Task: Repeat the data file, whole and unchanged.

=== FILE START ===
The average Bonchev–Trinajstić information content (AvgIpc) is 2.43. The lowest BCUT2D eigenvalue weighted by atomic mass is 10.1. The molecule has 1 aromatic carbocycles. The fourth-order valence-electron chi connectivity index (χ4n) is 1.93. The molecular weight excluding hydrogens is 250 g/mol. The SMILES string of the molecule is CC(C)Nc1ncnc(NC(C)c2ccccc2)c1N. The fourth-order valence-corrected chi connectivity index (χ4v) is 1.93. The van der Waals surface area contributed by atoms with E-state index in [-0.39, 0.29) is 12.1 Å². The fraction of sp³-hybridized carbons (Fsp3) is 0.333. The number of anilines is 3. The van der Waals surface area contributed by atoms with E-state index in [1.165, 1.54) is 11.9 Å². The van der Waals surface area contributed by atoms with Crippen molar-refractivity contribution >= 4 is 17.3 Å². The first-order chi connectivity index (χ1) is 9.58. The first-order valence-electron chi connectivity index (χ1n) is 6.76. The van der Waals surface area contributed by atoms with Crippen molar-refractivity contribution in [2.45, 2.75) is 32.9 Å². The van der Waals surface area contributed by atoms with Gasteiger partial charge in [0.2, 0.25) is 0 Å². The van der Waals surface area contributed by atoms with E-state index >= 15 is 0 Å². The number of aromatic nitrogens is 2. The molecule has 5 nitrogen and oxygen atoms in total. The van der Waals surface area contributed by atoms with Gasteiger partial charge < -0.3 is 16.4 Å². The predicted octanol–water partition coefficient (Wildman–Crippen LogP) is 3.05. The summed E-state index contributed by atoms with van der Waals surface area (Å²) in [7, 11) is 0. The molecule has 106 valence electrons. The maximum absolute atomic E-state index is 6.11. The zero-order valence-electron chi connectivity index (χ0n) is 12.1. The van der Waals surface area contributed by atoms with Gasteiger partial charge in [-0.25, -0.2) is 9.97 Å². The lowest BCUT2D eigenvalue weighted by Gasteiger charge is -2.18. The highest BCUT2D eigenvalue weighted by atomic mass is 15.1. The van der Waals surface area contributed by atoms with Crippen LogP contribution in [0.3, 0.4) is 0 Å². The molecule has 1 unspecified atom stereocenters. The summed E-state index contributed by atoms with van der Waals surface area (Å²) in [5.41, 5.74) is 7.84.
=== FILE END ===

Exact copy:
The average Bonchev–Trinajstić information content (AvgIpc) is 2.43. The lowest BCUT2D eigenvalue weighted by atomic mass is 10.1. The molecule has 1 aromatic carbocycles. The fourth-order valence-electron chi connectivity index (χ4n) is 1.93. The molecular weight excluding hydrogens is 250 g/mol. The SMILES string of the molecule is CC(C)Nc1ncnc(NC(C)c2ccccc2)c1N. The fourth-order valence-corrected chi connectivity index (χ4v) is 1.93. The van der Waals surface area contributed by atoms with E-state index in [-0.39, 0.29) is 12.1 Å². The fraction of sp³-hybridized carbons (Fsp3) is 0.333. The number of anilines is 3. The van der Waals surface area contributed by atoms with E-state index in [1.165, 1.54) is 11.9 Å². The van der Waals surface area contributed by atoms with Crippen molar-refractivity contribution >= 4 is 17.3 Å². The first-order chi connectivity index (χ1) is 9.58. The first-order valence-electron chi connectivity index (χ1n) is 6.76. The van der Waals surface area contributed by atoms with Crippen molar-refractivity contribution in [2.45, 2.75) is 32.9 Å². The van der Waals surface area contributed by atoms with Gasteiger partial charge in [0.2, 0.25) is 0 Å². The van der Waals surface area contributed by atoms with E-state index >= 15 is 0 Å². The number of aromatic nitrogens is 2. The molecule has 5 nitrogen and oxygen atoms in total. The van der Waals surface area contributed by atoms with Gasteiger partial charge < -0.3 is 16.4 Å². The predicted octanol–water partition coefficient (Wildman–Crippen LogP) is 3.05. The summed E-state index contributed by atoms with van der Waals surface area (Å²) in [7, 11) is 0. The molecule has 106 valence electrons. The maximum absolute atomic E-state index is 6.11. The zero-order valence-electron chi connectivity index (χ0n) is 12.1. The van der Waals surface area contributed by atoms with Gasteiger partial charge in [-0.25, -0.2) is 9.97 Å². The lowest BCUT2D eigenvalue weighted by Gasteiger charge is -2.18. The highest BCUT2D eigenvalue weighted by atomic mass is 15.1. The van der Waals surface area contributed by atoms with Crippen LogP contribution in [0.3, 0.4) is 0 Å². The molecule has 1 unspecified atom stereocenters. The summed E-state index contributed by atoms with van der Waals surface area (Å²) in [5.41, 5.74) is 7.84.